548 West, New YorkMay 9 - 12, 2024

Temporary Passage

Lim Byung-Su, Espace relatif, 2022, Métal, plexiglass, plâtre and résine, 32✕32✕85cm

What is reality? Who are in this vast universe, and what is time? These are some of the existential questions that have plagued humans for centuries. Humans are inevitably subjected to the passage of time. We live in a relationship to time marked by the memory of the past, the present moment, and the anticipation of the future that define our existence and inexorably lead us to death. Representing and grasping the nature of time and reality, which are invisible and intangible concepts, are a source of many fascinations and anguish.

FOCUS Art Fair’s upcoming project ‘ART BOOM – 2021/2022’ aims to highlight, explore and reimagine the potential future of our evolving world, forming new perspectives and dialogues within the industry as new, diverse, and influential talent come to the forefront during this period of rebirth. We have not had a shared experience globally since then until the pandemic. The art that has come out of the pandemic, therefore, being unifying and relevant across cultures, is similarly likely to steer drastic changes in the cultural narrative. FOCUS Art Fair believes that a post-pandemic art boom is happening as the loss of stability pushed many artists out of their comfort zones to pursue their true passion, and as social isolation and introspection drove the desire to express more authentically and connect more genuinely through art.

Lin Wen-Che, cld_dr_wk & dr_wk, 2022, Installation en bois, vidéo, animation 3D, son

From Plato to the philosophers of the Enlightenment, as well as the vanities of the 17th century or even Salvador Dalì, questions about the passage of time and its irreversibility have marked the arts and sciences throughout the ages. Indeed, art has also taken up these philosophical questions to question our very existence and our relationship to others and the universe. Today, we present two artists: Lim Byung-Su and Lin Wen-Che, who challenge space, time, and the dimension of the realm of reality by creating installations mixing video, light, and sound.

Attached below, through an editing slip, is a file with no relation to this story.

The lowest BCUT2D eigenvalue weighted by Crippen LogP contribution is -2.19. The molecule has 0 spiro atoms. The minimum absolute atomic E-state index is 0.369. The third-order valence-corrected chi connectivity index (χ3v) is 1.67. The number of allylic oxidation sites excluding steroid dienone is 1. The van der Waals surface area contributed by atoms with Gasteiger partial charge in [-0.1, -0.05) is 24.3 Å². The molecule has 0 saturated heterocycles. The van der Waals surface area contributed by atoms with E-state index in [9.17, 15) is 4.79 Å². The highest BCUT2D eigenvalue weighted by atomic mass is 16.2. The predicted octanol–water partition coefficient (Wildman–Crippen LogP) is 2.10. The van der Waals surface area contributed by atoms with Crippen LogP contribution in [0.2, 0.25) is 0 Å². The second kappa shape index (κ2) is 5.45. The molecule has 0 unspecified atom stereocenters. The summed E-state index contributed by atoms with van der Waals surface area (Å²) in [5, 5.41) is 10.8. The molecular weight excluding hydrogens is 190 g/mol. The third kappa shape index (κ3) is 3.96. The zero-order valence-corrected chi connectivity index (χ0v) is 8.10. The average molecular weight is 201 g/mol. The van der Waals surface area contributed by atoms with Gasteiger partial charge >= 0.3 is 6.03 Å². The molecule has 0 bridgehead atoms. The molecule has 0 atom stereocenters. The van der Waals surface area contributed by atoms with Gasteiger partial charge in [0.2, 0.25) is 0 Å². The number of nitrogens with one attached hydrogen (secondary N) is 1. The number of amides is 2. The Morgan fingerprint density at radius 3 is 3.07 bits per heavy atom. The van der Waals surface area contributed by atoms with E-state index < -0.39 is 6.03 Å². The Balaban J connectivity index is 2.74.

Lim Byung-Su, Sans titre, 2022, Plâtre, résine and lentille fresnel, 70✕70✕50cm

Lim Byung-Su attempts through his work to materialize events that are far from our daily experiences and question the very essence of our existence. Where are we? Is it possible to go beyond the reality of our material world? Can we break the boundaries of our reality? Therefore, his geometrical and abstract works relate to a cognitive and metaphysical process. To answer his existential questions, he resorts to geometrization, which allows the unfolding of the physical reality and the true nature of the physical phenomena of the universe. To do this, the artist carefully observes his environment and the objects surrounding him. He seeks to establish a connection between the visible world and the invisible world by exploring the process of distortion of sight, optical illusion, and the effects of light.

Byung-Su’s work prompts the visitor to deep introspection and leads him to question his notion of reality. He seeks to establish a form of “temporal passage” between the sensible world and the intelligible world.

Lim Byung-Su, Attraction, 2022, Résine, lycra and bille en acier, 80✕18cm

Like Byung-Su, the notion of reality is at the heart of the work of Lin Wen-Che. He considers that the constant renewal and progress of new technologies have made human interactions essentially virtual. We are witnessing the advent of the digital age, virtual reality, and artificial intelligence. The explosion of the Internet, information, and its massive diffusion on social media during the 2000s have transformed our reality forever. Lin Wen-Che ponders the meaning of the word “Internet” and its evolution over the years. The dependence of humans on the Internet tends to draw us closer and closer to dystopian scenarios, such as that of Matrix, where the characters live between two worlds: the virtual world and the real world.

With the Covid-19 health crisis, the Internet has reached its peak and has proven its indispensability more than ever. We are the protagonists of a generation where our minds wander between the virtual and the real. Between materialism and idealism, Wen-Che sets in his work the meeting between the real and the virtual world. States of consciousness, emotions, and sensitivity prevail in Lin Wen-Che’s works.

Lin Wen-Che, cld_dr_wk, 2022, installation en bois, vidéo, animation 3D, son, 213✕110✕20cm

The works of Lim Byung-Su are rather fixed and monochrome while those of Lin Wen-Che play more on the movement and color. The two artists converge on a common ground which is the passage between tangible space and metaphysical space. The artists reflect on our reality. How does our experience allow us to know that we live in the real world? Is it possible to go beyond the reality of this material world? They both reflect on the existence of another invisible reality and dreams that would turn out to be just as real as the environment in which we live. It is from this curiosity that Lim Byung-Su and Lin Wen-Che try to materialize their experiences and invite the visitor to dive into this parallel world.

Lin Wen-Che, dr_wk (capture d’écran), 2022, vidéo, animation 3D, son, 05:26 min